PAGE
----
Course may be taught as face-to-face, hybrid or online course.
VIII. Course Practices Required
- Attend all classes.
- Complete assignments and projects.
- Attend and participate in critiques.
- Demonstrate proficiency in the techniques explored.
IX. Instructional Materials
Suggested sourcebook: "An Introduction to Digital Imaging" by Philip Krejcarek.
The student must purchase the following materials:
- CD-R media, flash drive, or portable hard drive for saving work.
- Proofing paper and final print paper
- Museum-grade boards and backing boards for presentation of work.
X. Methods of Evaluating Student Progress
- Technical quality, fullest possible range of tones
- Craftsmanship – neatness
- Visual simplicity – strength of organization of images
- Color correction
- Quizzes = 25%
- Critiques = 25%
- Final Critique = 25%
- Final Examination = 25%
XI. Other Course Information
Some of the activities, lectures and assignments in this class may include imagery that is controversial, uncomfortable, shocking, has nudity, and personally unpopular to one's beliefs. If a student objects to this practice, he/she is encouraged to discuss with the instructor early in the semester alternative ways of completing course requirements.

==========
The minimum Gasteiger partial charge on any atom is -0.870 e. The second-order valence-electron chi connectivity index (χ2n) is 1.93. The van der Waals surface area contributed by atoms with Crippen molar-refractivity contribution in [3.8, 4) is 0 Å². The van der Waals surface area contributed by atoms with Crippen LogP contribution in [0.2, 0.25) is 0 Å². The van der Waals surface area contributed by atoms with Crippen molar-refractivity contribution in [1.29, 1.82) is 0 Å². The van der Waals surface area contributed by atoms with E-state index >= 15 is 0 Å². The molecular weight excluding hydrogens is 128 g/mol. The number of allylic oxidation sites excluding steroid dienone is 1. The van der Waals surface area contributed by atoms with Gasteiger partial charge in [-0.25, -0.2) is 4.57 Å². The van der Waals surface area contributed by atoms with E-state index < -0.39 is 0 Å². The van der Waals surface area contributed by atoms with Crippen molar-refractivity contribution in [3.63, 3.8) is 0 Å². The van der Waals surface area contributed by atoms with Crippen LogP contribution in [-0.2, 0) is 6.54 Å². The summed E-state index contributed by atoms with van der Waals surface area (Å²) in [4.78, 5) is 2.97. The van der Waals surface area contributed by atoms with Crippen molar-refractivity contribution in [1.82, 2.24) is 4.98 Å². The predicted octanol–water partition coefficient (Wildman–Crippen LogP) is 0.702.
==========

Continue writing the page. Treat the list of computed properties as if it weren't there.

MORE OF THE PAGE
Open lab hours will be posted each semester.
If you have a documented learning, psychological, or physical disability you may be entitled to reasonable academic accommodations or services. To request accommodations or services, contact the Access and Disability Resource Center at the Des Plaines or Skokie campus. All students are expected to fulfill essential course requirements. The College will not waive any essential skill or requirement of a course or degree program.